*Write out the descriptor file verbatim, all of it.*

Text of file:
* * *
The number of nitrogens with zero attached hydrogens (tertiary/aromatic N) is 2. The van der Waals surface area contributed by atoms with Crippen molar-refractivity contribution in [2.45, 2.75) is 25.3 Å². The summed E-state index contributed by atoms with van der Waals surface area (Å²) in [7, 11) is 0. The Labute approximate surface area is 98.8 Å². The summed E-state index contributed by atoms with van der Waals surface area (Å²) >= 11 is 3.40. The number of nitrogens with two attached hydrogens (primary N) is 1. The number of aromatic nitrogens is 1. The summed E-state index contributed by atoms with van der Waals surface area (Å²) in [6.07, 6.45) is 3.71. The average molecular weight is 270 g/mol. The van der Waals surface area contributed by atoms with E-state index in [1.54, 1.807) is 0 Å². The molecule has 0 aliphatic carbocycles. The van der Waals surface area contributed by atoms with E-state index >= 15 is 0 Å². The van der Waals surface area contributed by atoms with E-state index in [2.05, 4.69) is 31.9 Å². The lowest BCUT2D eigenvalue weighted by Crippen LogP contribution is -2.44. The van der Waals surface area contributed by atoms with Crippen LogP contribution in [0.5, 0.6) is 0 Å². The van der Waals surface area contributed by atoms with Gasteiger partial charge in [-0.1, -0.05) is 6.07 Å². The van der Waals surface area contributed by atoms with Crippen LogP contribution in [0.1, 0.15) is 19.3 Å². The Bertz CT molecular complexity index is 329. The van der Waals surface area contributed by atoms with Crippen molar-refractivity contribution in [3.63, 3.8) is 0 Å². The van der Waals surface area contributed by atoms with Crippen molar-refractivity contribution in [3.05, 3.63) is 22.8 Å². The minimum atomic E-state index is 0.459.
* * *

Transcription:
The number of nitrogens with zero attached hydrogens (tertiary/aromatic N) is 2. The van der Waals surface area contributed by atoms with Crippen molar-refractivity contribution in [2.45, 2.75) is 25.3 Å². The summed E-state index contributed by atoms with van der Waals surface area (Å²) in [7, 11) is 0. The Labute approximate surface area is 98.8 Å². The summed E-state index contributed by atoms with van der Waals surface area (Å²) >= 11 is 3.40. The number of nitrogens with two attached hydrogens (primary N) is 1. The number of aromatic nitrogens is 1. The summed E-state index contributed by atoms with van der Waals surface area (Å²) in [6.07, 6.45) is 3.71. The average molecular weight is 270 g/mol. The van der Waals surface area contributed by atoms with E-state index in [1.54, 1.807) is 0 Å². The molecule has 0 aliphatic carbocycles. The van der Waals surface area contributed by atoms with E-state index >= 15 is 0 Å². The van der Waals surface area contributed by atoms with E-state index in [2.05, 4.69) is 31.9 Å². The lowest BCUT2D eigenvalue weighted by Crippen LogP contribution is -2.44. The van der Waals surface area contributed by atoms with Crippen LogP contribution in [0.5, 0.6) is 0 Å². The van der Waals surface area contributed by atoms with Gasteiger partial charge in [-0.1, -0.05) is 6.07 Å². The van der Waals surface area contributed by atoms with Crippen LogP contribution in [0.1, 0.15) is 19.3 Å². The Bertz CT molecular complexity index is 329. The van der Waals surface area contributed by atoms with Crippen molar-refractivity contribution in [3.63, 3.8) is 0 Å². The van der Waals surface area contributed by atoms with Crippen molar-refractivity contribution in [3.05, 3.63) is 22.8 Å². The minimum atomic E-state index is 0.459.